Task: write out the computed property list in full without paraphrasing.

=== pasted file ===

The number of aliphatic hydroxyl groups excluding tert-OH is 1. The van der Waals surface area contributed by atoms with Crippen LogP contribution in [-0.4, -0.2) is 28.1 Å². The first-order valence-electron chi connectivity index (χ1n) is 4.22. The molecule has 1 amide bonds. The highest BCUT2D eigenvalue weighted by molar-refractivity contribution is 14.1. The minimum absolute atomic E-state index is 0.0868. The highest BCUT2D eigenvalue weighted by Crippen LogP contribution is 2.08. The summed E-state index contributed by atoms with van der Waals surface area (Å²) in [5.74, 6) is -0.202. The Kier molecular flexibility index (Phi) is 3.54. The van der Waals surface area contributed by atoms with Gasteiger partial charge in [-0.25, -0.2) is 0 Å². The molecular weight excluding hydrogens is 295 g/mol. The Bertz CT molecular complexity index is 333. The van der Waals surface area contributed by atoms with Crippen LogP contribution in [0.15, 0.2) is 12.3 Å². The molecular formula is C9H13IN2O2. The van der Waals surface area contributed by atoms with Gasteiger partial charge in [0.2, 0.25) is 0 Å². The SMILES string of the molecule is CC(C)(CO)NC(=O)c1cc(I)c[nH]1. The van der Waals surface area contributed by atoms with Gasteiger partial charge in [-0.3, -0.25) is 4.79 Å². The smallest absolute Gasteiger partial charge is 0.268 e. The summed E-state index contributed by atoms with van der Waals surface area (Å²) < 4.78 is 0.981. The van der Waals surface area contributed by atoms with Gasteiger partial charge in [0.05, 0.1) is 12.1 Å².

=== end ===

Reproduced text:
The number of aliphatic hydroxyl groups excluding tert-OH is 1. The van der Waals surface area contributed by atoms with Crippen LogP contribution in [-0.4, -0.2) is 28.1 Å². The first-order valence-electron chi connectivity index (χ1n) is 4.22. The molecule has 1 amide bonds. The highest BCUT2D eigenvalue weighted by molar-refractivity contribution is 14.1. The minimum absolute atomic E-state index is 0.0868. The highest BCUT2D eigenvalue weighted by Crippen LogP contribution is 2.08. The summed E-state index contributed by atoms with van der Waals surface area (Å²) in [5.74, 6) is -0.202. The Kier molecular flexibility index (Phi) is 3.54. The van der Waals surface area contributed by atoms with Gasteiger partial charge in [-0.25, -0.2) is 0 Å². The molecular weight excluding hydrogens is 295 g/mol. The Bertz CT molecular complexity index is 333. The van der Waals surface area contributed by atoms with Crippen LogP contribution in [0.15, 0.2) is 12.3 Å². The molecular formula is C9H13IN2O2. The van der Waals surface area contributed by atoms with Gasteiger partial charge in [0.2, 0.25) is 0 Å². The SMILES string of the molecule is CC(C)(CO)NC(=O)c1cc(I)c[nH]1. The van der Waals surface area contributed by atoms with Gasteiger partial charge in [-0.3, -0.25) is 4.79 Å². The smallest absolute Gasteiger partial charge is 0.268 e. The summed E-state index contributed by atoms with van der Waals surface area (Å²) < 4.78 is 0.981. The van der Waals surface area contributed by atoms with Gasteiger partial charge in [0.05, 0.1) is 12.1 Å².